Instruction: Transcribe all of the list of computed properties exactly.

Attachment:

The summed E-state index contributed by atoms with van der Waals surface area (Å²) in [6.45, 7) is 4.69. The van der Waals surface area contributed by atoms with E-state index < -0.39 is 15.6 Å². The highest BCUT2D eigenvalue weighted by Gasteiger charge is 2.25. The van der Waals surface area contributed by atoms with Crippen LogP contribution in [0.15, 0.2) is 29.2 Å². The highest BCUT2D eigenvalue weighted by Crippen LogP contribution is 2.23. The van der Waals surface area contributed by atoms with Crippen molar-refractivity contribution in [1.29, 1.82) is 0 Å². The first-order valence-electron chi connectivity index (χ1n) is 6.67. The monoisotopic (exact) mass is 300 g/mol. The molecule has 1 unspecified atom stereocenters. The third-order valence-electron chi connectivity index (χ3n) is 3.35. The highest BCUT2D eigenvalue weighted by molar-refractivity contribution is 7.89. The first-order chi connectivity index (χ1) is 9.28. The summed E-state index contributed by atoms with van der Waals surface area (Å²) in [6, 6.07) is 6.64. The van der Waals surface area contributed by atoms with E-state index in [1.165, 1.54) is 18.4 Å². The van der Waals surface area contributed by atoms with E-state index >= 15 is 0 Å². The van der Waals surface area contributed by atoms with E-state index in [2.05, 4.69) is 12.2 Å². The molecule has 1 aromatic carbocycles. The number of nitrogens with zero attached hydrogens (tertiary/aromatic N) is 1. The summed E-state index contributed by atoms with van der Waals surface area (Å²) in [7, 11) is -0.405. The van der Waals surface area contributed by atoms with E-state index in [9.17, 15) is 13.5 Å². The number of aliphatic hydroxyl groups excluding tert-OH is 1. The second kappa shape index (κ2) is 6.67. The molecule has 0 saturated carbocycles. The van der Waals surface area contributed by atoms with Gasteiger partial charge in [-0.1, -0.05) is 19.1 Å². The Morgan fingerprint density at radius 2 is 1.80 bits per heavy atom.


The summed E-state index contributed by atoms with van der Waals surface area (Å²) in [6.45, 7) is 4.69. The van der Waals surface area contributed by atoms with E-state index < -0.39 is 15.6 Å². The highest BCUT2D eigenvalue weighted by Gasteiger charge is 2.25. The van der Waals surface area contributed by atoms with Crippen LogP contribution in [0.15, 0.2) is 29.2 Å². The highest BCUT2D eigenvalue weighted by Crippen LogP contribution is 2.23. The van der Waals surface area contributed by atoms with Crippen molar-refractivity contribution in [1.29, 1.82) is 0 Å². The first-order valence-electron chi connectivity index (χ1n) is 6.67. The monoisotopic (exact) mass is 300 g/mol. The molecule has 1 unspecified atom stereocenters. The third-order valence-electron chi connectivity index (χ3n) is 3.35. The highest BCUT2D eigenvalue weighted by molar-refractivity contribution is 7.89. The first-order chi connectivity index (χ1) is 9.28. The summed E-state index contributed by atoms with van der Waals surface area (Å²) in [6, 6.07) is 6.64. The van der Waals surface area contributed by atoms with E-state index in [1.165, 1.54) is 18.4 Å². The van der Waals surface area contributed by atoms with E-state index >= 15 is 0 Å². The van der Waals surface area contributed by atoms with E-state index in [2.05, 4.69) is 12.2 Å². The molecule has 1 aromatic carbocycles. The number of nitrogens with zero attached hydrogens (tertiary/aromatic N) is 1. The summed E-state index contributed by atoms with van der Waals surface area (Å²) in [7, 11) is -0.405. The van der Waals surface area contributed by atoms with E-state index in [9.17, 15) is 13.5 Å². The number of aliphatic hydroxyl groups excluding tert-OH is 1. The second kappa shape index (κ2) is 6.67. The molecule has 0 saturated carbocycles. The van der Waals surface area contributed by atoms with Gasteiger partial charge in [-0.1, -0.05) is 19.1 Å². The Morgan fingerprint density at radius 2 is 1.80 bits per heavy atom.